But these arguments for God’s existence do not prove Christianity. They can easily coincide with Judaism and Islam. Heck, they can even coincide with Hick’s religious pluralism, the view that God interacts with all of humanity through their different religious traditions.
Actually, I think that these arguments can present problems for Geivett/Phillips’ position. God made a wide world with all sorts of people, who are objects of God’s care and concern. And God interacts with only a small fraction of them, while he consigns the rest to eternal torment (or, for annihilationists, destruction)? That doesn’t make much sense to me.
2. Geivett/Phillips do well to point to conservative scholars, who accept the historical reliability of the New Testament. My problem with Hick is that he acts as if all of New Testament scholarship is minimalist (although he cites a few conservative scholars who agree with him). From historical-criticism, Hick constructs a Jesus who did not claim to be God but was a good moral teacher.
Personally, I don’t construct my theology from historical-criticism, for it’s an unstable foundation. So many scholars disagree about what is the earliest strand of tradition, or what is reliable historically. I prefer to go with the final form of the biblical text. That’s what has come down to us. I don’t dig underneath the text in search of what’s earlier, for God can teach us through later stuff. And is my theology based on anything that’s not historical? Perhaps. God can instruct us through material that’s not historically accurate.
But, back to Geivett/Phillips. Geivett/Phillips want to prove that Christianity is true, beyond the shadow of a doubt. And I don’t think they successfully do that. For example, would Jesus’ resurrection prove Christianity? Even Geivett/Phillips acknowledge that one can interpret that in different ways. For instance, they say that “Pinchas Lapide, an eminent Jewish scholar of the New Testament, affirms the historical reality of the resurrection of Jesus, though he denies that Jesus was the Messiah of Israel” (266). So one can believe in Jesus’ resurrection without being a Christian. How, then, does it prove Christianity? Geivett/Phillips should do more work to demonstrate that it supports Christian orthodoxy.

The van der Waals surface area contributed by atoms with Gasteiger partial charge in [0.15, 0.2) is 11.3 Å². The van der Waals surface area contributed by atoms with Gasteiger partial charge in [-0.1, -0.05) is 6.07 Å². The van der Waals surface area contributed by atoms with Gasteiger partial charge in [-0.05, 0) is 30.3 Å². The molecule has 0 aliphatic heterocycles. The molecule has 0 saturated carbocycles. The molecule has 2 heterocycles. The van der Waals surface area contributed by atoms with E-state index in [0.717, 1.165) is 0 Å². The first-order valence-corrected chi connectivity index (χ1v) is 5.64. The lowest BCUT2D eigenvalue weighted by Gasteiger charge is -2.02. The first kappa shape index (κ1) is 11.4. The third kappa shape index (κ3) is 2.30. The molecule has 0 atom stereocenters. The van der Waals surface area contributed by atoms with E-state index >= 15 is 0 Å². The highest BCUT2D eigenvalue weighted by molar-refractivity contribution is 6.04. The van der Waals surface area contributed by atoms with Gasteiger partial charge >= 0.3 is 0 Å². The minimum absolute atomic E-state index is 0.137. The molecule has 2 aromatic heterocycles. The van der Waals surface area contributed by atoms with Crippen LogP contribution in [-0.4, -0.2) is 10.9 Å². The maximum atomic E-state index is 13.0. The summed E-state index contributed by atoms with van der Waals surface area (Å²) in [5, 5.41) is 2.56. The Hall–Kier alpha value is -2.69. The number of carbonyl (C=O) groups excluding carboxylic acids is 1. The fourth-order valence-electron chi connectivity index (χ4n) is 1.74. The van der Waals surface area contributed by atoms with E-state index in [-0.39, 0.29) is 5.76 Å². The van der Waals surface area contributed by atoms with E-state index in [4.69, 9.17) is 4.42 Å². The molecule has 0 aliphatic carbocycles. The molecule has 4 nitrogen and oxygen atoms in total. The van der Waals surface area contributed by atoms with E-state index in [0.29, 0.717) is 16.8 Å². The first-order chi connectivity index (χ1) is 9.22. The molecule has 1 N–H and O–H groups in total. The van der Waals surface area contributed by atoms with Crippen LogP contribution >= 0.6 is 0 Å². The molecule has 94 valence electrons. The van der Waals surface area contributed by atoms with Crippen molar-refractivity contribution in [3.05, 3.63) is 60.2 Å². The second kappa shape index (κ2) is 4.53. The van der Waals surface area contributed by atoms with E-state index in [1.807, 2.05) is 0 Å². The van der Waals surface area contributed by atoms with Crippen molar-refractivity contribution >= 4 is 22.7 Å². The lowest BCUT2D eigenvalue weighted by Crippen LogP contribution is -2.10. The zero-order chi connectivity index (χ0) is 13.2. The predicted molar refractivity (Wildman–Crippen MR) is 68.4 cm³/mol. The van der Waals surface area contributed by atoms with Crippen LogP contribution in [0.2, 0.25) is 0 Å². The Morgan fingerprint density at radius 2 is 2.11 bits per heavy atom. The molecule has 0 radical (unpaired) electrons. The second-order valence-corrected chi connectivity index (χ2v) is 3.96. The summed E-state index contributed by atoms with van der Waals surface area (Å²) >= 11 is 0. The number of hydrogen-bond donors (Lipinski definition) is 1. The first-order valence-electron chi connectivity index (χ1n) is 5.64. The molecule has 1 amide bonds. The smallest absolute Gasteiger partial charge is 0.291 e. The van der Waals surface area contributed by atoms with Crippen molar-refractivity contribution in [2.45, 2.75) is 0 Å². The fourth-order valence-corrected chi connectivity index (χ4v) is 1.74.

3. Geivett/Phillips are not exactly pastoral. Alister McGrath makes this point: “What does one say to a young Chinese student who has become a Christian, and yet whose parents, back in the rural heartland of the People’s Republic of China, have never heard of Christ? He is naturally concerned for their spiritual welfare and destiny. I think it is this kind of pastoral concern that makes me a little hesitant concerning the approach taken by Geivett and Phillips” (258).
I’ve heard Christians say, “Oh, it’s so great to believe in Christianity! It comforts us. We’ll get to see our departed friends and loved ones.” But that’s not true for every Christian. What if most of one’s friends and loved ones are unsaved?
Geivett/Phillips argue well from Scripture. Their interpretation may be the way things are. And they say on occasion, “We’re not cold and heartless! We’d love for inclusivism to be true. But the Bible says otherwise. Don’t blame us!” (my paraphrase). But they should work on their bedside manner. Is the Bible a cold set of propositions? Or does it reflect concern for people? If the latter is true, then Geivett/Phillips should add some pastoral concern to their clinical analysis.
But that’s just my two cents, for what it’s worth!